Wednesday, May 26, 2010
Written by Cherry Fisher May

Can we really run government like a business?


When it comes to education, the answer is yes, but it’s up to us as shareholders to make it happen.

When the mantra that we should run our government the way we run our businesses first entered popular political parlance many years ago, it struck me as an odd notion. After all, businesses are free-wheeling enterprises
motivated by profits while governments deliver services based on revenue from taxes and fees. Private companies can incentivize employees at will based on their performance while government entities have highly structured and regulated opportunities for advancement. Successful captains of industry are bold, nimble and progressive, thriving on competition and growth. Government is often criticized for being too big; its agenda is advanced through political means, which are often furtive, frustrating, fickle and fearful of new ideas.

But I’ve realized that our school system is a different type of government body; students who can afford choices have many. Lafayette Parish is chock full of successful private and parochial schools that compete with the public school system and each other for students, or customers. Education in our community is, in fact, a business, and private sector schools are run that way. Acknowledging that there are some — even many — differences between them, isn’t it time to take a more business-like approach to the way we run our public schools as well?

Now is the perfect time to raise the question. The entire school board is up for re-election this fall, which will likely affect the tenure of the current administration. We are entering a cycle of almost certain change. It’s an opportunity for taxpayers and voters to assume the role of shareholders and take a look at our school system from a business point of view.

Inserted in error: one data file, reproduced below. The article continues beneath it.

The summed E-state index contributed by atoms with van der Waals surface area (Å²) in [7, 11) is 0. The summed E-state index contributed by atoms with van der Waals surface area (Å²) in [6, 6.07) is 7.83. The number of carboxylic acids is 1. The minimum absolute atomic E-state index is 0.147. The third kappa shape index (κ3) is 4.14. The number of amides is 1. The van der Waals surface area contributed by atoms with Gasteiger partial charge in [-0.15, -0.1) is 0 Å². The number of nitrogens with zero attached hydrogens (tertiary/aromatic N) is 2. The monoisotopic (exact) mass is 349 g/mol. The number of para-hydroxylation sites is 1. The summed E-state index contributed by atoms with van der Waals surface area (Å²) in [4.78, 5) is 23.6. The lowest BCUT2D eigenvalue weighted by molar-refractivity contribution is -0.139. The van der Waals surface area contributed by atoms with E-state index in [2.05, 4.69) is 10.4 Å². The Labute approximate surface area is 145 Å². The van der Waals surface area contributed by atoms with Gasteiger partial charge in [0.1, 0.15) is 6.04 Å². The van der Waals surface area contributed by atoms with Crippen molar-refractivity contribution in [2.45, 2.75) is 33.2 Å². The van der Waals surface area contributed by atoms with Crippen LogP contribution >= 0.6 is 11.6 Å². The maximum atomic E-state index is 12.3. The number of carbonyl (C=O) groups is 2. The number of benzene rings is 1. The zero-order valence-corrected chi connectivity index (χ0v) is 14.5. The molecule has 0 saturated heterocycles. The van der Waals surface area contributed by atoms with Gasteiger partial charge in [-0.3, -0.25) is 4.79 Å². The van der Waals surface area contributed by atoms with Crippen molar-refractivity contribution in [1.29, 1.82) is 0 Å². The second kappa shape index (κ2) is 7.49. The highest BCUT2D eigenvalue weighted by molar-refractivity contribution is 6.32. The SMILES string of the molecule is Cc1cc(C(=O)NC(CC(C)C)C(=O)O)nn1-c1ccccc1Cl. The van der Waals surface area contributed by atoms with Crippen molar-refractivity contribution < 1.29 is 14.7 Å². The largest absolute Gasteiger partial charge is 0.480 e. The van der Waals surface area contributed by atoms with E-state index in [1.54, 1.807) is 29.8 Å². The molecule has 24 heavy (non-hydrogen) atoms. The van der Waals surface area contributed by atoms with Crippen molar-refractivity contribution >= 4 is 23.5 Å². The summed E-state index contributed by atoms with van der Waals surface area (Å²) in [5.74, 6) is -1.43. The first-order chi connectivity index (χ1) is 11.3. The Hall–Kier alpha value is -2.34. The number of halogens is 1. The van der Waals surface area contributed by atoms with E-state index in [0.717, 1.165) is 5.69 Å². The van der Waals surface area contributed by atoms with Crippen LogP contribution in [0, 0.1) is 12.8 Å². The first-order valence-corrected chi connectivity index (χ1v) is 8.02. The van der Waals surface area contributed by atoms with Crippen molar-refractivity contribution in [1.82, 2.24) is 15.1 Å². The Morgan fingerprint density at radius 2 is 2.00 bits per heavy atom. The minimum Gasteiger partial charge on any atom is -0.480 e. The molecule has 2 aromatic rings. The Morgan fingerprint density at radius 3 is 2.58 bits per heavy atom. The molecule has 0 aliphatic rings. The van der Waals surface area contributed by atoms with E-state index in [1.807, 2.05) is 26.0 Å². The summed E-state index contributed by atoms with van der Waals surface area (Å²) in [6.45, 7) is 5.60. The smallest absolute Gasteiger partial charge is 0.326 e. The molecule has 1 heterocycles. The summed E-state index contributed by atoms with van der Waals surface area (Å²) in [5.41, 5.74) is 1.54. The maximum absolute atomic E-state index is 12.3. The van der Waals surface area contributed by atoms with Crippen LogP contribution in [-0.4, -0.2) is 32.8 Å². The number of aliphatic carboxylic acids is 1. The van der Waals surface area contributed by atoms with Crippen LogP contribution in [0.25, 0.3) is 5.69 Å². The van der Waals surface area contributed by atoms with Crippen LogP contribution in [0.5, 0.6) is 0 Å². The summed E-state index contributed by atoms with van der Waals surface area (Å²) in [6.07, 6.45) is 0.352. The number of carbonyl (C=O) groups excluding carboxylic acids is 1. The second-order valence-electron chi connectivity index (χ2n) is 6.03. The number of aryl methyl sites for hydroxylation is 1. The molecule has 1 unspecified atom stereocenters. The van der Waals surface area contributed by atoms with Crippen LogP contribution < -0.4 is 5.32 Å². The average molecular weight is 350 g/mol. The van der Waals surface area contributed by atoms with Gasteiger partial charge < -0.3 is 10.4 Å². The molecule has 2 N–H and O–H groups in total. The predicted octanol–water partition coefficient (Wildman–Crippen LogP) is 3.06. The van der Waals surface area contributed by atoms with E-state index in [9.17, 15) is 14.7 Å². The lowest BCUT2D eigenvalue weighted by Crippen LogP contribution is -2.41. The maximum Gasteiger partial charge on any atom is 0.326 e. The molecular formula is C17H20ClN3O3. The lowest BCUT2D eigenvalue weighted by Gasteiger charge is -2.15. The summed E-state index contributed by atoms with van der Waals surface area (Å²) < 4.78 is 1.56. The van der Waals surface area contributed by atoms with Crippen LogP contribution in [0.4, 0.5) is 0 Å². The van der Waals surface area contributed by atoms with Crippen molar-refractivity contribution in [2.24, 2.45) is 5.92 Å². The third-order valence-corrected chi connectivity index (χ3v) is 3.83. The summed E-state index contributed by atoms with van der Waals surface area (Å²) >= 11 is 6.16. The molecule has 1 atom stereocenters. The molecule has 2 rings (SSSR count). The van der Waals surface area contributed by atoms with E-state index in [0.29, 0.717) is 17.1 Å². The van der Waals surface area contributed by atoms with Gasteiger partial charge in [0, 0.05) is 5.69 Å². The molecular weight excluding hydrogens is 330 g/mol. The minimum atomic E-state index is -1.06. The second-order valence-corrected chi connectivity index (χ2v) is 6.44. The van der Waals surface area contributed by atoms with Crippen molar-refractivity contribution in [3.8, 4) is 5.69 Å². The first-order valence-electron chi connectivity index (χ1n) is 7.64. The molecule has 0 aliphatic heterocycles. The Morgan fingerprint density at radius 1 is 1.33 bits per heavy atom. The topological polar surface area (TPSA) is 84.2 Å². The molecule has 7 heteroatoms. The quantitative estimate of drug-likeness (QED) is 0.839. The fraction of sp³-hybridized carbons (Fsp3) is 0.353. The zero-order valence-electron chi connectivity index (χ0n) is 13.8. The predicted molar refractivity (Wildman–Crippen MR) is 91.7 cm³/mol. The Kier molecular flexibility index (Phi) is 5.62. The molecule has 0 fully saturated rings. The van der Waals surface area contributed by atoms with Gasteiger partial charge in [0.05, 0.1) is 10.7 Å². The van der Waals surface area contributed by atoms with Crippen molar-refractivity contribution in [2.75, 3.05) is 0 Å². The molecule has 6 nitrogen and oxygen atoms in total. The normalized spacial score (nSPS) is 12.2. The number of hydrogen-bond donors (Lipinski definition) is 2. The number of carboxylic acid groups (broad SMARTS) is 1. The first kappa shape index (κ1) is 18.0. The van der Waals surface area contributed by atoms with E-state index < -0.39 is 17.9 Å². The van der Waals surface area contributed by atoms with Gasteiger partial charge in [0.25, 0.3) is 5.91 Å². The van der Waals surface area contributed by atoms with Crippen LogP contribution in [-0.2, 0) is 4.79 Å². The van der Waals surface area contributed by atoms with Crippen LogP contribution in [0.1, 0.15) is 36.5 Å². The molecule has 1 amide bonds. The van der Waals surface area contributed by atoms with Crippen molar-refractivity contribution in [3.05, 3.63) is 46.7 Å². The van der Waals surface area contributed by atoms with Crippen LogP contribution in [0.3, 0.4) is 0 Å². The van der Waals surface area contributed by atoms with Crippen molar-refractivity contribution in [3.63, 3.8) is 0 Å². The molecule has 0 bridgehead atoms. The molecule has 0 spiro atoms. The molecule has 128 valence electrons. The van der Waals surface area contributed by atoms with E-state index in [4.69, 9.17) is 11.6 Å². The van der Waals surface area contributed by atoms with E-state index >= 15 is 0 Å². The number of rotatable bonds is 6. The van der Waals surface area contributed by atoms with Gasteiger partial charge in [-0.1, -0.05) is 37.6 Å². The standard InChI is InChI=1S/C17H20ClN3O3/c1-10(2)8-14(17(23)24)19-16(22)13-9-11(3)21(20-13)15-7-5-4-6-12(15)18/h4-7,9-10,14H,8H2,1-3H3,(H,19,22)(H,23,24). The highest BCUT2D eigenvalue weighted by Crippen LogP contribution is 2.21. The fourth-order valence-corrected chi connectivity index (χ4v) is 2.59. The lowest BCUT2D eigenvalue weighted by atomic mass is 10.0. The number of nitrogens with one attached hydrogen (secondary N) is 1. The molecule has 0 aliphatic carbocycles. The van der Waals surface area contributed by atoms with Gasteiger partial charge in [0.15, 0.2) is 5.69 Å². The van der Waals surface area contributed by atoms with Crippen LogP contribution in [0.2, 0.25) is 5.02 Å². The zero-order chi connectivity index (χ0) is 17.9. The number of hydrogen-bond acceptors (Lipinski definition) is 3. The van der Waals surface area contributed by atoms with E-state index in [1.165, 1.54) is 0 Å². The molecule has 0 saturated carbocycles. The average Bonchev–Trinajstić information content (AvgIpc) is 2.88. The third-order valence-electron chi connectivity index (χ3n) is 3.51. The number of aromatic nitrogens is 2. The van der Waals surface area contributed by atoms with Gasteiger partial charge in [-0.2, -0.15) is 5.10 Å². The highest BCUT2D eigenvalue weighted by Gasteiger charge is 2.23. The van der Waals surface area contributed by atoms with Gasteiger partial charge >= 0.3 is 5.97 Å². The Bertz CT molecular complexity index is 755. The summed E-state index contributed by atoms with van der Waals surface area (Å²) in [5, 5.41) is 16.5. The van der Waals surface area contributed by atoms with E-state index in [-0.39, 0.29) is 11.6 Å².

In cities and public school districts across the country, it’s increasingly evident that students excel and schools perform best when good basic business principles are followed. This requires a school board that limits itself to an advisory role. It means that the board sets robust goals, adopts accountability methods that are easy to understand, hires a strong CEO (superintendent) who is given the responsibility and authority to run the system, and then holds that CEO accountable for achievement. It also requires strong principals on each campus who are empowered to run their individual schools without fear of school board meddling. We need to elect candidates who pledge to adhere to these good management practices and then diligently monitor them once elected.

With revenues of $310 million, the Lafayette Parish School System would rank sixth on Acadiana Business’ list of the Top 50 companies if it were in the private sector, alongside Dynamic Industries, Louisiana Wholesale Drugs, The Schumacher Group and Acadian Ambulance. These companies are run by some of the brightest CEOs and management teams in Acadiana. And if we want to attract leaders of that caliber and keep them in our education system, we need a school board that knows how to hire and motivate people with that level of talent.

For a business model to succeed, all stakeholders — from teachers and administrators to parents and taxpayers — must be able to understand and trust the numbers that measure success or failure. In Louisiana, that’s been difficult. Past testing methods often morphed from one administration to the next, and the reports themselves have been dense and difficult to interpret, making it impossible to gauge progress and fomenting distrust between those inside and outside the system. Now the state department of education provides standardized performance goals and easy-to-understand reports for each school in a new ‘District-at-a-Glance’ feature on its Web site (www.louisianaschools.net). It’s essentially an annual report to us as shareholders and will be a tremendous tool as we go to the ballot box across Louisiana this fall.

If the business model is succeeding in school systems elsewhere — and it is — then it should flourish in an enterprising community like Lafayette.

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